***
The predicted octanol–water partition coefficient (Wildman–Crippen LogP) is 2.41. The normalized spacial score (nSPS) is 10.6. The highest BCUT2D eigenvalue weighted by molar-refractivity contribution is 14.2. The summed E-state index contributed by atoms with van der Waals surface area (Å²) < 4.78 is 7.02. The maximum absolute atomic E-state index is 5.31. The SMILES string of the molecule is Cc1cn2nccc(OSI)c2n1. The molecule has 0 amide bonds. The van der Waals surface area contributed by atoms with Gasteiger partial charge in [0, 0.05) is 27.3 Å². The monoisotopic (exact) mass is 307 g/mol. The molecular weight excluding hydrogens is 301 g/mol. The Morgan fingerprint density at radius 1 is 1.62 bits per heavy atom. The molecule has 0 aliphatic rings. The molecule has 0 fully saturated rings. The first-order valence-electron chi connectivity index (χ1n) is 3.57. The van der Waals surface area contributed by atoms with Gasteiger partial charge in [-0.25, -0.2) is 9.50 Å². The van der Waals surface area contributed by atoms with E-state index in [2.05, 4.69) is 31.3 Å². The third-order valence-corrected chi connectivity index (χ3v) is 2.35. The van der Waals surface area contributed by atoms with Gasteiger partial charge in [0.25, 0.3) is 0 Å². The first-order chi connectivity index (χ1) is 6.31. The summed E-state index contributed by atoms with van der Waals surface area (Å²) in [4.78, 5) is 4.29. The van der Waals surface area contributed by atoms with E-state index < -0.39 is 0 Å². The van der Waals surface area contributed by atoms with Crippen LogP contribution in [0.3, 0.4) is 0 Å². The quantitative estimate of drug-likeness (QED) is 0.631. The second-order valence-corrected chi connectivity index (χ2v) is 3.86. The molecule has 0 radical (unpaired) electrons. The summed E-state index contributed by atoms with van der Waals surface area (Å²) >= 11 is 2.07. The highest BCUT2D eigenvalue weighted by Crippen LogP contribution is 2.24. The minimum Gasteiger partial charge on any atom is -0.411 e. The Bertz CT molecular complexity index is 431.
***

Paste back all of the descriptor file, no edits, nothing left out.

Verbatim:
The predicted octanol–water partition coefficient (Wildman–Crippen LogP) is 2.41. The normalized spacial score (nSPS) is 10.6. The highest BCUT2D eigenvalue weighted by molar-refractivity contribution is 14.2. The summed E-state index contributed by atoms with van der Waals surface area (Å²) < 4.78 is 7.02. The maximum absolute atomic E-state index is 5.31. The SMILES string of the molecule is Cc1cn2nccc(OSI)c2n1. The molecule has 0 amide bonds. The van der Waals surface area contributed by atoms with Gasteiger partial charge in [0, 0.05) is 27.3 Å². The monoisotopic (exact) mass is 307 g/mol. The molecular weight excluding hydrogens is 301 g/mol. The Morgan fingerprint density at radius 1 is 1.62 bits per heavy atom. The molecule has 0 aliphatic rings. The molecule has 0 fully saturated rings. The first-order valence-electron chi connectivity index (χ1n) is 3.57. The van der Waals surface area contributed by atoms with Gasteiger partial charge in [-0.25, -0.2) is 9.50 Å². The van der Waals surface area contributed by atoms with E-state index in [2.05, 4.69) is 31.3 Å². The third-order valence-corrected chi connectivity index (χ3v) is 2.35. The van der Waals surface area contributed by atoms with Gasteiger partial charge in [0.25, 0.3) is 0 Å². The first-order chi connectivity index (χ1) is 6.31. The summed E-state index contributed by atoms with van der Waals surface area (Å²) in [4.78, 5) is 4.29. The van der Waals surface area contributed by atoms with E-state index < -0.39 is 0 Å². The van der Waals surface area contributed by atoms with Crippen LogP contribution in [0.3, 0.4) is 0 Å². The quantitative estimate of drug-likeness (QED) is 0.631. The second-order valence-corrected chi connectivity index (χ2v) is 3.86. The molecule has 0 radical (unpaired) electrons. The summed E-state index contributed by atoms with van der Waals surface area (Å²) >= 11 is 2.07. The highest BCUT2D eigenvalue weighted by Crippen LogP contribution is 2.24. The minimum Gasteiger partial charge on any atom is -0.411 e. The Bertz CT molecular complexity index is 431.